The bounty of the hedgerow is transformed into intensely flavoured jams, which can be used to make delicious berry-filled bakes.
140g unsalted butter, softened, plus extra for greasing
140g light brown sugar
200g ground almonds
2 tsp baking powder
200g plain flour
9 tsp blackcurrant jam
10 tsp strawberry jam
9 tsp apricot jam
Preheat the oven to 180°C/gas mark 4 and grease a large, flat oven tin. In a large mixing bowl, cream the butter and sugar together for 2-3 mins with the back of a wooden spoon until creamy. Beat in the eggs, one at a time, until fully combined. Mix in the ground almonds, baking powder and flour until a stiff, sticky dough forms.
Roll the mixture into balls approximately a heaped teaspoon in size and place them on the tray, spaced out approximately 3cm from each other. Press down each ball in the middle with the thumb and fill each with approximately 1 tsp of jam. Bake for 10-12 mins until golden. Allow to cool for 5 mins on the tray, then transfer to a wire rack to cool completely. Serve or keep in a lidded container for up to 3 days.
More recipes for berry-filled desserts in the September 2019 issue of LandScape magazine...
Our recipe for a Lincolnshire sausage tart is bursting with hearty flavour and garnished with a light sprinkling of thyme leaves.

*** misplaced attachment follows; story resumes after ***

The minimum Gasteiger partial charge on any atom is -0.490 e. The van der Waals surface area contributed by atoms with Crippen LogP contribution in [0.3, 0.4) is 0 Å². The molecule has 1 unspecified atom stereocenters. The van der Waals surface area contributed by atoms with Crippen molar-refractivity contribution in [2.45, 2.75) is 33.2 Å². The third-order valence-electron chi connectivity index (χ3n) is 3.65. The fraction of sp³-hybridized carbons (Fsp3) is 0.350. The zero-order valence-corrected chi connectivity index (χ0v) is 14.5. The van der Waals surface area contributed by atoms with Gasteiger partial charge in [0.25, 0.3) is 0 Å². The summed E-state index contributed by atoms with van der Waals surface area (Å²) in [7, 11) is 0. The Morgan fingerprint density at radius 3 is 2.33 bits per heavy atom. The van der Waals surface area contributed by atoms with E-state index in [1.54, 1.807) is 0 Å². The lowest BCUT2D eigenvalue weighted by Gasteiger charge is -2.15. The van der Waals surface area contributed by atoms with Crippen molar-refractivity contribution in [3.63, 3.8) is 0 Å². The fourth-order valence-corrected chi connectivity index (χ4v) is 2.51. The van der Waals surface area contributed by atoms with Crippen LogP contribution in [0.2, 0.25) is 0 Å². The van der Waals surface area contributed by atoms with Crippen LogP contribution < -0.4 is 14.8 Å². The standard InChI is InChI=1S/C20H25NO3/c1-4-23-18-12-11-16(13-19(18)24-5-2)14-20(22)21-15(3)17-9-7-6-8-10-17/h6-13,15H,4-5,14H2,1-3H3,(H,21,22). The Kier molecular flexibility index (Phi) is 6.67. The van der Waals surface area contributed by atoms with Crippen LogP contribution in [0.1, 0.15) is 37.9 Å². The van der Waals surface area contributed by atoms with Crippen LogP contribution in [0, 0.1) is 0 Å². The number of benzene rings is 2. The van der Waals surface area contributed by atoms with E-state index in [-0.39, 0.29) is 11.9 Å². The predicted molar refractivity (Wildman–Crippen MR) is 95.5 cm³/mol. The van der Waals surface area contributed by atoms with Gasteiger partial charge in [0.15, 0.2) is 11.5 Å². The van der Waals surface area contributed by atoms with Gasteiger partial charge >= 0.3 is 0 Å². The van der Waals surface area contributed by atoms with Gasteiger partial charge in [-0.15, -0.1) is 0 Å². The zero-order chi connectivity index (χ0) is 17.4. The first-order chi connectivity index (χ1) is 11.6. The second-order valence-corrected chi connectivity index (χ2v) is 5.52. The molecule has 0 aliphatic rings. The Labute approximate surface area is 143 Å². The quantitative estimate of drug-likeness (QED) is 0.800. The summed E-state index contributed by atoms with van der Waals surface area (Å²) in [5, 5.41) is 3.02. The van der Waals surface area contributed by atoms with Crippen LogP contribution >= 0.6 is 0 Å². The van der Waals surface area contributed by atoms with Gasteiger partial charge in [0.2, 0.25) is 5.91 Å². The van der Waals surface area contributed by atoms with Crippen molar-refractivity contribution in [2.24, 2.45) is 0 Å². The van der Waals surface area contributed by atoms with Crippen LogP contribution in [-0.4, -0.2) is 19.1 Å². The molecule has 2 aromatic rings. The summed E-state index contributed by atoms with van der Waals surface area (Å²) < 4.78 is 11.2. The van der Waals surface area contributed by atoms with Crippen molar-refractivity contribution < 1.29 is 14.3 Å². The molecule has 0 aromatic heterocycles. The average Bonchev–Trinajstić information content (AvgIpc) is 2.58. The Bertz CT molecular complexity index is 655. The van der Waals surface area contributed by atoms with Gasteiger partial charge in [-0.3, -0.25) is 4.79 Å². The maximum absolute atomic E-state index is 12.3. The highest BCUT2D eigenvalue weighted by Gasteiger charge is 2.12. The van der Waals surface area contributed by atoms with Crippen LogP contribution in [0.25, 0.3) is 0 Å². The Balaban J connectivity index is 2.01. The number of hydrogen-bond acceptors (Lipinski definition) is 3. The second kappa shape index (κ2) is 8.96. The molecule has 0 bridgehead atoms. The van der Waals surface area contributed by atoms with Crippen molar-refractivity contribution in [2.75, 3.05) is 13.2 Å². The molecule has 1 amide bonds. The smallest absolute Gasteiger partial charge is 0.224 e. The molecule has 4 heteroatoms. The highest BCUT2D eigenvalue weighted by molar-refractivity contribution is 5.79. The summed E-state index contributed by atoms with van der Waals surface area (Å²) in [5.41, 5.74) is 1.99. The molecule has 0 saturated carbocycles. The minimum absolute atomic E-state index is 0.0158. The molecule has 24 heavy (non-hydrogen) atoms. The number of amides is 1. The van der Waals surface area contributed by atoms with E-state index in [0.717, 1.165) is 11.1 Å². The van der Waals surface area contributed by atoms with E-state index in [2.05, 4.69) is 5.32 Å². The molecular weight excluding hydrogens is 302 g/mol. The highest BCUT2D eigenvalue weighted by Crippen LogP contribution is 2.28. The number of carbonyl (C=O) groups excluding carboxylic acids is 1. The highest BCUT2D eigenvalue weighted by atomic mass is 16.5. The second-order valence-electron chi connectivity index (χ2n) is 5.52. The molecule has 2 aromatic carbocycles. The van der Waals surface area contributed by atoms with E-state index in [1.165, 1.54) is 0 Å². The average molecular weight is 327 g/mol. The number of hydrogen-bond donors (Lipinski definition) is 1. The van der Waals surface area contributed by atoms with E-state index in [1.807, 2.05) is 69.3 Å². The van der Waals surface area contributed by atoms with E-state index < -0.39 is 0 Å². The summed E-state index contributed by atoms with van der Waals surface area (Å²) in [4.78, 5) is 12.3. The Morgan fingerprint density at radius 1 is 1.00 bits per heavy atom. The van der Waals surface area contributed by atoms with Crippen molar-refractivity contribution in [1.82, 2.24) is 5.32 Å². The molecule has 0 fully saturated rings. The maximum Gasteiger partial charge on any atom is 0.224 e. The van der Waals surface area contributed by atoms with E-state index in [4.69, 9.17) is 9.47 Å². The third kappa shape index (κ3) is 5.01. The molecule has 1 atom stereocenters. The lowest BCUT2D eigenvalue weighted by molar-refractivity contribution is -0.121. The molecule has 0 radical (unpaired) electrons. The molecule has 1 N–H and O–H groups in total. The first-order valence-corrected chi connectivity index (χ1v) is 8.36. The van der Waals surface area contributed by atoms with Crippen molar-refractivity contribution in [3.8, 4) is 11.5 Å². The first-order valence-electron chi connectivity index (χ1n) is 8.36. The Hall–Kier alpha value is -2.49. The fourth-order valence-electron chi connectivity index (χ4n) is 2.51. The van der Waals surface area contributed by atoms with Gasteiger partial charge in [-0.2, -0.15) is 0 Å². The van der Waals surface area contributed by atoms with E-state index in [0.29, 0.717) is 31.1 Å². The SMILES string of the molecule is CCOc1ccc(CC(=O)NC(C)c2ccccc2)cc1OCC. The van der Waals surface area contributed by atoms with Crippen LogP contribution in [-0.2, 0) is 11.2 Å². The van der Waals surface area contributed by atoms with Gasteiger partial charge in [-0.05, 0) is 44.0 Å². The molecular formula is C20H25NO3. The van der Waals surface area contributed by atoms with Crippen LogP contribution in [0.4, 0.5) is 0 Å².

300g Lincolnshire sausages
250g strong white flour, sifted, plus extra for dusting
2 eggs, plus 1 yolk
250g chilled unsalted butter, plus extra for greasing
2 tbsp brown sugar
1 tbsp white wine vinegar
1 tbsp tomato puree
200g double cream
½ onion, peeled and thinly sliced
2 tbsp fresh thyme leaves, plus extra to garnish
sea salt and black pepper
In a large mixing bowl, place the flour, 150ml of cold water and the egg yolk, and combine with a wooden spoon until the mixture forms a paste. Knead by hand for 2 mins, then turn out onto a surface lightly dusted with flour. Roll out to a square approximately 20 x 20cm.
Place the butter between two pieces of baking paper, then beat, using a rolling pin, into a square shape approximately 2cm smaller than the dough square. Place the butter on top of the dough at an angle and fold the dough edges over the butter to cover, like an envelope. Re-dust the rolling pin with flour, then roll out the pastry to a rectangle shape approximately the length of A4, before folding one end into the middle, then the other side over it. Turn the pastry 90 degrees, repeat the process twice, then cover in cling film and leave to chill for 1 hr. After this time, repeat the rolling process twice more, then cover the pastry in cling film and return it to the fridge for 30 mins.
Grease a large, flat oven tray. On a surface dusted with flour, roll out the pastry to a 30cm square. Cut out a circle 25cm in diameter and transfer to the prepared tray. In a small bowl, beat 1 egg, then brush it on the perimeter of the circle. With the remaining pastry off-cuts, cut 2cm strips and place on top of the egg wash, ribboning them along the curve to fit and pressing down to fix. Cover loosely with cling film and leave to chill for 30 mins.